The Week That Was

Start the new month off right with these top five stories from for the week of Oct. 1.

1. It’s Time to Rethink Recruitment: Here are five innovations that can provide a competitive edge in recruiting right now, writes Chris Gould, senior director, talent acquisition solutions sourcing leader at Aon Hewitt.

2. Think Exit Interviews Are Pointless? You’re Missing Out: Despite common myths, exit interviews can prove to be quite a useful tool to gather data and make improvements — if used wisely. Beth N. Carvin, president and CEO at Nobscot Corp., an HR technology company, and Kerrie Main, the firm’s in-house journalist, have the story.

3. Can We Manage Integrity?: We can’t roll time backward. We have to build systems that make future breakdowns much less likely, writes Talent Management columnist Jac Fitz-enz.

4. The NFL Was Right: The referee lockout might be over, but there are still lessons to be learned. Here is blogger Dan Bowling’s take.

5. Prevent Top Leader Derailment: Sometimes derailment is caused by factors outside of a leader’s control, but often it is caused by the leader’s own behavior, writes Louis N. Quast, vice president and executive consultant at PDI Ninth House.

In Other News …

As a talent manager or recruiter, how do you view prolonged joblessness in a candidate?

According to an article this week from The Wall Street Journal, research is mixed on if prolonged joblessness has any effect on whether or not the person is hired.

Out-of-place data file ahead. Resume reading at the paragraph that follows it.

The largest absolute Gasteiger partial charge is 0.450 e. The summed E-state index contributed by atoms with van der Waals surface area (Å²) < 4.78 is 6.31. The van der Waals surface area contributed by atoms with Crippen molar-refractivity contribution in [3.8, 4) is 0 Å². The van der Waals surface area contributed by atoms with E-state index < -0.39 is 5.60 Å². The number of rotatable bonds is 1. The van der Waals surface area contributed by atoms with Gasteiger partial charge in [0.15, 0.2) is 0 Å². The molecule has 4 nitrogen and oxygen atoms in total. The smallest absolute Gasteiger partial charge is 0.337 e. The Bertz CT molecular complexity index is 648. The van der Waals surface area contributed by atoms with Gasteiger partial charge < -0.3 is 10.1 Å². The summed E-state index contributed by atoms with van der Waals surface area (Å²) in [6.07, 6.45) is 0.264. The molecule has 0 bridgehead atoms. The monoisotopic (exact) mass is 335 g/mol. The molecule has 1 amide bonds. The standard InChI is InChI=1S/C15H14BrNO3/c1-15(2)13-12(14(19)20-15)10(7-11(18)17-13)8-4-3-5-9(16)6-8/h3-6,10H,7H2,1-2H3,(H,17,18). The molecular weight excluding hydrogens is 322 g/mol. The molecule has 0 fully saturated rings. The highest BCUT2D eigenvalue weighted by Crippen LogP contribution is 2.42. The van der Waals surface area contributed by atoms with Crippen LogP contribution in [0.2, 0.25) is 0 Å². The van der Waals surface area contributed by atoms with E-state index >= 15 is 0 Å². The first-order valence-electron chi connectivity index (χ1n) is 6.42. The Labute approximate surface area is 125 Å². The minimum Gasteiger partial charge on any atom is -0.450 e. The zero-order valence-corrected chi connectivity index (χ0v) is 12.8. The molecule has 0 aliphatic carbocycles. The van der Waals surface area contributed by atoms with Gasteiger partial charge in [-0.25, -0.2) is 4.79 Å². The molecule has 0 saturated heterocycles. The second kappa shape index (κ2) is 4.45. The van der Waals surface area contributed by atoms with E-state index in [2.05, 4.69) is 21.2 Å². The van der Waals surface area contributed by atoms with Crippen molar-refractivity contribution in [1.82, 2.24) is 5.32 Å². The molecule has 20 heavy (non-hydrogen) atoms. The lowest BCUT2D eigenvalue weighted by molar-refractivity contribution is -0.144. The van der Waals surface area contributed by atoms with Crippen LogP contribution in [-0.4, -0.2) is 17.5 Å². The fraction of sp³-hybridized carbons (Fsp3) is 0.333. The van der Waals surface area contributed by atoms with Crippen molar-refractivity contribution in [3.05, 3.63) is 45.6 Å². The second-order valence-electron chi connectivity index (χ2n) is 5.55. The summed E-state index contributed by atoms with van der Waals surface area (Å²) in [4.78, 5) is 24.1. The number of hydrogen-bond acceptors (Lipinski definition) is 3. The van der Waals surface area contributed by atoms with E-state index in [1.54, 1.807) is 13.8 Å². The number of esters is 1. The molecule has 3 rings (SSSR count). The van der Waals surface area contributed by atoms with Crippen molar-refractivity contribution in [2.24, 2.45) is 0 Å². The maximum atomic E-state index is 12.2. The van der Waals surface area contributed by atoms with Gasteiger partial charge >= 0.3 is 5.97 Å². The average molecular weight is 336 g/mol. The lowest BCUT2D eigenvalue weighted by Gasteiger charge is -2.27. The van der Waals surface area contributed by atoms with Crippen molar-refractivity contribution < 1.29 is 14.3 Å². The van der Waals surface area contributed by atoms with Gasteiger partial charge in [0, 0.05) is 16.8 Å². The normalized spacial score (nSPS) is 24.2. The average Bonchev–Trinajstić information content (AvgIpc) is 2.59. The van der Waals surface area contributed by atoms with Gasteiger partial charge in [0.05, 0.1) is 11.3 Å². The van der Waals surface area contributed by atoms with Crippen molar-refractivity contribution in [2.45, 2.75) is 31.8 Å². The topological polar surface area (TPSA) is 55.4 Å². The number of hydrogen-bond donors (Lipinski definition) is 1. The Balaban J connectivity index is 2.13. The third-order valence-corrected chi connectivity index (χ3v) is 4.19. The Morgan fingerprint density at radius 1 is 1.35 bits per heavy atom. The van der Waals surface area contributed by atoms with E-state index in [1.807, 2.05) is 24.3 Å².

The article says: “The research into this question is decidedly mixed. Duration of joblessness, after all, might be correlated with some other issue that puts off employers.

To get to the bottom of this, three economists devised an interesting experiment. They sent out 12,000 fictitious resumes for 3,000 real job openings in 100 labor markets. On these resumes, they varied the employment status and, if the bogus worker was unemployed, they varied the term of unemployment from one to 36 months. Then they tracked callbacks against duration of joblessness.”

The result: For jobless applicants, the average callback rate sharply declines during the first eight months of unemployment and then it stabilizes.

“In fact, at eight months of unemployment,” the Journal article said, “callbacks are 45 percent lower than at one month because the callback rate falls from around 7 percent to around 4 percent.”